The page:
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Sussex mourns loss of environmental guru

Austin was master of data, charts, statistics
July 20, 2018

The grassroots environmental movement in Sussex County lost a friend July 15 when one of its most dedicated volunteers died suddenly. His wife, Marti, lost a soulmate.

Those who knew John Austin will miss his expertise and the countless hours he spent fighting for clean waterways.

“This work is critical,” said Maria Payan, consultant with the Socially Responsible Agricultural Project, who considered Austin her right-hand man. “He was so talented and brilliant and had such a broad background.”

Austin, 69, and Marti moved to Rehoboth Beach to retire in 2004 after 33 years as a chemical engineer with the U.S. Environmental Protection Agency. He promptly put his science expertise to work as a member of the Citizens Advisory Committee for the Center for the Inland Bays, and later joined the CIB's Scientific and Technical Advisory Committee. Over those years, his outreach expanded to participation in the Inland Bays Foundation and Protecting Our Indian River; he also fought against poultry operations at the former Vlasic pickle plant near Millsboro and recent groundwater contamination by Mountaire Farms.

“He wasn't a bored retiree for long,” Marti said, announcing on July 17 Austin's sudden passing from a massive heart attack. Since then, she said, she has been buoyed by the outpouring of condolences from friends and loved ones.

“Reading how much he was respected and loved will help me survive the shock of losing my best friend so suddenly,” she said.

Marti described Austin as a loving, unselfish human being who thought of everyone else before himself. He was always the first to step up to help neighbors and friends when they needed it, she said. A gardener and bird enthusiast, Austin had proudly posted a prized photo he recently took of a reclusive green heron on a Lewes pond.

Former CIB volunteer Doug Parham was one of those expressing shock at Austin's sudden passing. The two met in 2006 and became fast friends, sharing an interest in saving the environment and a love of golf. Parham said he will miss his weekly golf partner and their outings together. “We had lunch recently, and when we left he had a great smile and was happy,” he said.

Over the years, he said, the two worked on several environmental initiatives. He said they first worked together opposing a power plant cooling process that killed aquatic life in Indian River. Although falling short of a state regulation to protect aquatic life, Parham said, the plant eventually closed some of the underwater turbines that had been destroying fish and other sea life. “John was very active throughout this. Even though we lost the battle, we won the war,” he said.

Next, Parham said, Austin put his energy into abating a coal ash pile placed on Burton's Island by a former coal energy plant. He said Austin's sharp analysis and research forced the Department of Natural Resources and Environmental Control to test the waters for arsenic. “We pushed them to do that,” he said.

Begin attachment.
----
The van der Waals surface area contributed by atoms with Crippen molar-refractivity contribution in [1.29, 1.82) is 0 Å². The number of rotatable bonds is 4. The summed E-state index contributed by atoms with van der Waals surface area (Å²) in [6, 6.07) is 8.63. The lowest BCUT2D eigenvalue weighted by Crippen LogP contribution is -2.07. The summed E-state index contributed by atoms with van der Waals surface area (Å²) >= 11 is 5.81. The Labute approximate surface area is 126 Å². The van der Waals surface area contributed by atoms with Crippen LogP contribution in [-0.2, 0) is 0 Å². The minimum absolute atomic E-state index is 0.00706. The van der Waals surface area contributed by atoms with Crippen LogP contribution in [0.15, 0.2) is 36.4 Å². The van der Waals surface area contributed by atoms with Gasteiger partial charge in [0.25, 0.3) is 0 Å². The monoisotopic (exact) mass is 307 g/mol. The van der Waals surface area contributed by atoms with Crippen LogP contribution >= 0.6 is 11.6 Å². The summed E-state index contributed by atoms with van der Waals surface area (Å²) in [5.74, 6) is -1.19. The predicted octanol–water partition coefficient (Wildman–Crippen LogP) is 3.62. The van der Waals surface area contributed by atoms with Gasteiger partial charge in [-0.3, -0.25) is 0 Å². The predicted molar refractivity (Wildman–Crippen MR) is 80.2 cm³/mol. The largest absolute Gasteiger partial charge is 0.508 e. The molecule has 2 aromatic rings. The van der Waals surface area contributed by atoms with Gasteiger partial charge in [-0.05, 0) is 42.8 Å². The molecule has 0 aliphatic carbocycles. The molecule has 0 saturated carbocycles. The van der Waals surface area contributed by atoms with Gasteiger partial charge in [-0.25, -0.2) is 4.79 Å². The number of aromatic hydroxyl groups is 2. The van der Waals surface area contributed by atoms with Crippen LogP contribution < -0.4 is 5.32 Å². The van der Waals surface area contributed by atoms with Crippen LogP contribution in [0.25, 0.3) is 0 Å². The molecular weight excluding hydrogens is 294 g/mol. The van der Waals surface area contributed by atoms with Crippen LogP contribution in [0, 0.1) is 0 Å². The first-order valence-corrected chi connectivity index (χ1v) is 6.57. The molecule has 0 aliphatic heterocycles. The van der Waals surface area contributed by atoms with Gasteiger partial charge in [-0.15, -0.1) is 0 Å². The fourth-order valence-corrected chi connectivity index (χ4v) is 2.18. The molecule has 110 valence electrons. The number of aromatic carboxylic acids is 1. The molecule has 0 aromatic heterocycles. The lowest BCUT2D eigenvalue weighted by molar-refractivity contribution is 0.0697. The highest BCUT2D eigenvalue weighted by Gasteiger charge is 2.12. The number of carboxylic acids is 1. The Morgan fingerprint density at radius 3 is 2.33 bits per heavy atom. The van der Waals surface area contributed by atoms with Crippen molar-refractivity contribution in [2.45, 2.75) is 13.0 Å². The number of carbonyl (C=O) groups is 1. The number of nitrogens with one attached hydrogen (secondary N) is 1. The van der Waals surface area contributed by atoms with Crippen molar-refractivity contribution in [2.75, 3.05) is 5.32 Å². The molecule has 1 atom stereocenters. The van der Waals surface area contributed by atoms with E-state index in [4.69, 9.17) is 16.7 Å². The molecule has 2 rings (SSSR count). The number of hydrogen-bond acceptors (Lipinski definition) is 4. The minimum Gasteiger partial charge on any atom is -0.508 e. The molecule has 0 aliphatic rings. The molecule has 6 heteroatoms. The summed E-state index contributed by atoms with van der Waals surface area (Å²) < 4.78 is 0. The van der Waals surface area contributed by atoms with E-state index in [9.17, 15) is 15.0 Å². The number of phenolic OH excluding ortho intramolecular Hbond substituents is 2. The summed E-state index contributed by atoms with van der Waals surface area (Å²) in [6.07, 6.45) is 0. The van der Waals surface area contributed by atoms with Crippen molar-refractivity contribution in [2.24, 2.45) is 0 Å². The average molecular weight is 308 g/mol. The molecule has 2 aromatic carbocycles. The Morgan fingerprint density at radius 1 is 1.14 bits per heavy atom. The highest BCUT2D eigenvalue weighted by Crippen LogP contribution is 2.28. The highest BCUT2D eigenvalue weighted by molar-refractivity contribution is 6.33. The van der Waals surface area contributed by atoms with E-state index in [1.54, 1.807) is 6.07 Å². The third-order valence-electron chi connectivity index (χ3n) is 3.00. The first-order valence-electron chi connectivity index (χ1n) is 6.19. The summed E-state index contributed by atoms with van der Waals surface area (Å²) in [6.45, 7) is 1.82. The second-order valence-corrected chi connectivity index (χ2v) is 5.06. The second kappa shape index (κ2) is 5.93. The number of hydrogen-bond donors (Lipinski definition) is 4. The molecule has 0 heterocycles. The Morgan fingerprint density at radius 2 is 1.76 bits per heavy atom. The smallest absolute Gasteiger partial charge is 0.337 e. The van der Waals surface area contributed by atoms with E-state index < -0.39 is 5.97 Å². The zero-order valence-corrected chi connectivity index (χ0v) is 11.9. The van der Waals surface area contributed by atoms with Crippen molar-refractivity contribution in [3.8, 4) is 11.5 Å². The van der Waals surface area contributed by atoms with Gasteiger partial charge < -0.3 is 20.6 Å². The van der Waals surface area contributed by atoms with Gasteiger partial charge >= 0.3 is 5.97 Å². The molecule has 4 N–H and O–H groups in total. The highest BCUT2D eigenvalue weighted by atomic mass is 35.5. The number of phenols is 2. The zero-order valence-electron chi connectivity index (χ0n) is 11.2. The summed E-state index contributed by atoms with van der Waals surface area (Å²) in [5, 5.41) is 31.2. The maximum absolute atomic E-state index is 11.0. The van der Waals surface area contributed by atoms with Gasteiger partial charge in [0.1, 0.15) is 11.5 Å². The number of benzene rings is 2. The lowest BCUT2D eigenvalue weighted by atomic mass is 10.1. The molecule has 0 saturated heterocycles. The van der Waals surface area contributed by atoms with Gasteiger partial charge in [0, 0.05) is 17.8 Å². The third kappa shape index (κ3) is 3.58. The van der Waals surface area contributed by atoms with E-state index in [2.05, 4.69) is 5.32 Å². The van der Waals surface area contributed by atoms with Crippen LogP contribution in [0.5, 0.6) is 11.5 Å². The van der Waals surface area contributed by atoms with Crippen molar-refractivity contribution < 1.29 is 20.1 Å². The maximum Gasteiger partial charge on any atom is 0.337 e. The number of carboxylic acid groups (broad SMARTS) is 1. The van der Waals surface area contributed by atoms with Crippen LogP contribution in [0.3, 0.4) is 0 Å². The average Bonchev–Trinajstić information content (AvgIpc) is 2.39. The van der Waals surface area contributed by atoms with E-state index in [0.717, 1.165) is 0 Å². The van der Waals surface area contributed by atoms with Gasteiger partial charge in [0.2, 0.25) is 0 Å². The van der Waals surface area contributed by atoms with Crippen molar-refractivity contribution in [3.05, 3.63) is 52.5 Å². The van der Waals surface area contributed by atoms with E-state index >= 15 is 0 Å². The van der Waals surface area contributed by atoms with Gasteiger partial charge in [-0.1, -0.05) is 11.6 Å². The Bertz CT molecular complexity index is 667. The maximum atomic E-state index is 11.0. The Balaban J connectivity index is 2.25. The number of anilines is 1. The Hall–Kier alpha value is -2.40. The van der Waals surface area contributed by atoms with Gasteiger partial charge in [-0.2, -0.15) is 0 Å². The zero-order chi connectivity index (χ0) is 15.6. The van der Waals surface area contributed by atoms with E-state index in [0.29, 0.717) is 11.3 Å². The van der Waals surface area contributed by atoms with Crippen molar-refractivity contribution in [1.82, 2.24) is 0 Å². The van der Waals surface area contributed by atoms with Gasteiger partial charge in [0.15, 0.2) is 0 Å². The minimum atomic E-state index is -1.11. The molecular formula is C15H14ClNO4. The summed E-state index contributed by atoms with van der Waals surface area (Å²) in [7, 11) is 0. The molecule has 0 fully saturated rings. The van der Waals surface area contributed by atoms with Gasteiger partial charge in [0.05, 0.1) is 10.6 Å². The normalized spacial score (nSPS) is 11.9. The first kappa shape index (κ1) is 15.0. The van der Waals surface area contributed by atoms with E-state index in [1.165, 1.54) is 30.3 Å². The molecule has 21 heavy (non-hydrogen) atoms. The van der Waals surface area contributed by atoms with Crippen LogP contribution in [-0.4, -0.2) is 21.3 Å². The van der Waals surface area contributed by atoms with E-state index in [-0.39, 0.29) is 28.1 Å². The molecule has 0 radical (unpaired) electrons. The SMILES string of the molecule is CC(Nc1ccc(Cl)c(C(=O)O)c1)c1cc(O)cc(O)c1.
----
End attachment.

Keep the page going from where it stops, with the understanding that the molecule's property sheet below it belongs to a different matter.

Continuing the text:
Austin later supported a wind farm proposal off the Delaware coast, and offered expert testimony for discharge permit violations.

“You need people like John who know what the hell they're talking about,” Parham said. “He was a dedicated scientist. He got so frustrated, but he did make a difference.”

Although Parham had stepped away from environmental activism, he said, Austin was busier than ever.

Activist Payan said she met Austin in 2013 when the two worked together for the Protecting Our Indian River group. She said they continued to work together up until the very end.

On Saturday night, Payan said, Austin emailed her a copy of a Powerpoint presentation he planned to deliver Monday, July 16. The document was typical of Austin's meticulous attention to detail, she said.

“He had all the data – he left nothing out,” she said.

Austin was a master of creating charts and graphs, weaving government statistics into his documents to show elevated levels of nitrogen, phosphorous and other contaminants in Sussex County groundwater. In February, he presented a detailed report to the Cape Gazette showing elevated levels of nitrates in Milton groundwater, at wells near the Sussex County Regional Wastewater Treatment Plant and similar elevated levels near the Mountaire poultry plant.

Austin was adamant that Sussex County residents should not drink untreated well water. He also said the results of water testing should be disclosed to homebuyers before they purchase a home.

With a heavy heart, Payan said, she delivered his last Powerpoint presentation to several community groups, knowing he would have wanted her to do so.

“It was so special to me, and I was so nervous,” she said. “We struggled through it. No one could explain the work the way he could.”

Payan said she feels blessed to have met someone like Austin.

“There are going to be so many lives that he touched who will miss him,” she said. “To meet one person like that in your lifetime is incredible. There will never be another John.”

Nobody knows that more than his wife, Marti. She said she will forever miss her soulmate.

“I was blessed to have this wonderful man in my life as long as I did,” she said. “I am so grateful for the environmental community here in Delaware who welcomed him into their midst and quickly learned to appreciate this wonderful, brilliant man. He in return embraced others who were focused on the same goal of making a positive difference in the lives of us living in the First State.”